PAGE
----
‘No playbook’: App State Athletics out roughly $1.5 million due to COVID-19

Moss Brennan, Reporter

App State Athletics will navigate a difficult financial landscape due to COVID-19, one that involves the loss of roughly $1.5 million. 

Each year the NCAA gives about 60% of its revenue back to Division 1 conferences and member institutions. The cancelation of spring sports due to COVID-19 means that figure is notably smaller this year. 

On a Zoom conference call Thursday, App State Athletic Director Doug Gillin was blunt when it came to the financial future of App State Athletics. 

“We’re working on all scenarios,” Gillin said. “I hate to put like a percentage on it in terms of ‘this is what athletics, from a budgeting standpoint, could become,’ and certainly our budgets will be lower moving forward.”

App State will receive a lower payout from the Sun Belt Conference this year because the conference decided to save money for next year. 

In 2019, the total operating expenses for athletics was $37,773,447. The previous year, the operating expenses were similar, according to App State’s NCAA financial reports. 

The $1.5 million loss is about 4% of App State Athletics’ total budget. 

Gillin said athletics is not at the point of salary reduction yet, but has “considered all models.” 

“We’re absolutely keeping our finger on the pulse of what’s going on around the country and we’re absolutely in unprecedented times for which there is no playbook,” Gillin said. 

Other schools across the country have been preparing for the financial hardships. The University of Wyoming’s athletic director Tom Burman announced on Twitter he would reduce his salary by 10% until Dec. 31.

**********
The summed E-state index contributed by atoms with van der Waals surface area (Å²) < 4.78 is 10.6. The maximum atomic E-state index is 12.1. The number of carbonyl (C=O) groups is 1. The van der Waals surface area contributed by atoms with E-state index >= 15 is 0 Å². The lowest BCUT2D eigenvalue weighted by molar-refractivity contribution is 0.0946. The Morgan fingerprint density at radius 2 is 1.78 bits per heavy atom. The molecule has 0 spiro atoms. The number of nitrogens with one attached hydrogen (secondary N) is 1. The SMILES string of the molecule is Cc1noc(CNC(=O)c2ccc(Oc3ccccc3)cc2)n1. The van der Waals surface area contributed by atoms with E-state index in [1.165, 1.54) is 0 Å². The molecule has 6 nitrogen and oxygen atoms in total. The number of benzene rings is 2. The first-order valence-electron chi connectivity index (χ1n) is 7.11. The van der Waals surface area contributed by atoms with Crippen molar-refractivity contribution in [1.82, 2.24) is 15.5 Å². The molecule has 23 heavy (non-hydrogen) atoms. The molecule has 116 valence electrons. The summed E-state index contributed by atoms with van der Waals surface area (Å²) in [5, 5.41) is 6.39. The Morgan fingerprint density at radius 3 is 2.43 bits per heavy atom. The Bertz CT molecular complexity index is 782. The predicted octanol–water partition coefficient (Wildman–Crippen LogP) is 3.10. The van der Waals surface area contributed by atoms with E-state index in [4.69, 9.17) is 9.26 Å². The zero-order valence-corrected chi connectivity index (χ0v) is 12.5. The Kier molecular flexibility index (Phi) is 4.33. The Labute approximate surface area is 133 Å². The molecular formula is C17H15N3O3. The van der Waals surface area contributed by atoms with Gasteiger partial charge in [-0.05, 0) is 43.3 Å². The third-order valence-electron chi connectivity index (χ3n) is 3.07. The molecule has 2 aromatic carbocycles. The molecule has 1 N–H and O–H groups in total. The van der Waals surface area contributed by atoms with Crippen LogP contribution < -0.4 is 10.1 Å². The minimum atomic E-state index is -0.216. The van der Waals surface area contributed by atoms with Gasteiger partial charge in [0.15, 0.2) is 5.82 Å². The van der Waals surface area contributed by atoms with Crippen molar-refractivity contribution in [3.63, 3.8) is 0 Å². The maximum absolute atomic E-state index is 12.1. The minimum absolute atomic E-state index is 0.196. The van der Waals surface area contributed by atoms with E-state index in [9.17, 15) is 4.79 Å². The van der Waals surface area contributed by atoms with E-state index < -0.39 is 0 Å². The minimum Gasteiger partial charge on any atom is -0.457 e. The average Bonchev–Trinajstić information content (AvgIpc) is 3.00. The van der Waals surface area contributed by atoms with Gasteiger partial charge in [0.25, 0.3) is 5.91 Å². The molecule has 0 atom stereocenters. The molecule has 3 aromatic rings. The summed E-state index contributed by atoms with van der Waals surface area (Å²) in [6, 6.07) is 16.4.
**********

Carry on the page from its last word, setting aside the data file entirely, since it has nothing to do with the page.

Iowa State  announced a temporary pay reduction for coaches and certain staff, which will save the department more than $3 million. The school will also suspend bonuses for coaches for a year. 

With the NCAA granting another year of eligibility to seniors playing spring sports, App State faces the other expense of seniors on scholarships coming back. Gillin said scholarships would be honored.

“Philosophically, we thought it was the right thing to do for student athletes and spring sports,” Gillin said. “And now we’re working with all of our coaches to see what our financial exposure with that will be based on who’s coming back.”

Gillin said about 50-75% of the student athletes who can come back and play another year will. He also said the total number of athletes coming back and the expense will be more definitive next week. 

“I told our coaching staff the very first day, this is going to be painful. We’re all going to have to be in it together,” Gillin said.

Looking ahead to the start of the 2020-21 academic year also means football. And for universities across the country, football is one of the biggest money makers. 

For App State, a best or worst case scenario hinges on football, which had a $7,241,789 operating budget in 2019. 

“When you talk about worst case scenarios, you’re talking about not playing football in academic year 2021,” Gillin said. “Best case, we’re kicking off on Sept. 5 against Morgan State.” 

Gillin said somewhere in the middle — an abbreviated season  — could still work, but it would be “painful, but the pain is less.” 

“I’m hopeful that we’ll be playing college football and all of our other fall sports sometime in academic 2021,” Gillin said. 

Despite the struggles surrounding COVID-19, Gillin said he couldn’t be more proud of the way coaches, staff, university leadership and the community have reacted. 

“I do believe that adversity brings opportunity. I do believe adversity reveals character,” Gillin said. “I couldn’t be more proud to be a member of the High Country community.”